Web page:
Supranuclear Gaze Palsy

Supranuclear Gaze Palsy

A supranuclear gaze palsy results from pathology located above the nuclei of the nerves supplying the extraocular muscles. Voluntary gaze is impaired while the integrity of the oculomotor nuclei and infranuclear connections may be demonstrated by the preservation of:

Vestibulo-ocular reflexes (VOR): overcoming the ophthalmoplegia, at least in the early stages (e.g., the supranuclear gaze palsy in the vertical plane in progressive supranuclear palsy);
Oculocephalic reflex (doll’s head, doll’s eye maneuver); Bell’s phenomenon.

Supranuclear gaze palsies may be:

  1. Horizontal:

Hemisphere (frontal) lesion: eyes deviated to the side of the lesion, or in the case of an irritative (e.g., epileptic) focus away from the side of the lesion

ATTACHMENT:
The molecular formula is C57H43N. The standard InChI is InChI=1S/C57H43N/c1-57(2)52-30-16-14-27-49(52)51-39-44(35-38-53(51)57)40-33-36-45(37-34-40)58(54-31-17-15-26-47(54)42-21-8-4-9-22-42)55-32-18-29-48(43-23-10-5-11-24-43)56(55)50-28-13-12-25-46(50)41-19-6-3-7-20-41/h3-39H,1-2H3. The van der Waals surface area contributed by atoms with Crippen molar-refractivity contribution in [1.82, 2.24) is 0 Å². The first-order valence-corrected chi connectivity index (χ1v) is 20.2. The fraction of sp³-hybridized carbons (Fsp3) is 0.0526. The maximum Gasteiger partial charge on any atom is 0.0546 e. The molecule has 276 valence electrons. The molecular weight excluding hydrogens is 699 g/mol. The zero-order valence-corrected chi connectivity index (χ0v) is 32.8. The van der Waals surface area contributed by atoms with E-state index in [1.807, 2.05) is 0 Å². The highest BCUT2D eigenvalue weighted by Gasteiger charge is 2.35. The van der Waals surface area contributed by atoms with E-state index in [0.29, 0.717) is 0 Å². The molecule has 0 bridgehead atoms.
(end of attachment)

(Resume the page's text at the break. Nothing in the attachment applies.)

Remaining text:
Paramedian pontine reticular formation: eyes deviated to contralateral side.

  1. Vertical:

Brainstem compression/distortion
Dorsal upper midbrain (e.g., rostral interstitial nucleus of the median longitudinal fasciculus; pineal lesion causing Parinaud’s syndrome)
Skew deviation
Recognized causes of supranuclear gaze palsy include:
Progressive supranuclear palsy (PSP; Steele-RichardsonOlszewski syndrome)
Creutzfeldt-Jakob disease Corticobasal degeneration
Progressive subcortical gliosis of Neumann Adult-onset Niemann-Pick disease Gaucher’s disease.



Lees AJ. The Steele-Richardson-Olszewski syndrome (progressive supranuclear palsy). In: Marsden CD, Fahn S (eds.). MovementDisorders 2. London: Butterworth, 1987: 272-287


Cross References

Gaze palsy; Parinaud’s syndrome; Parkinsonism; Prevost’s sign; Skew deviation; Vestibulo-ocular reflexes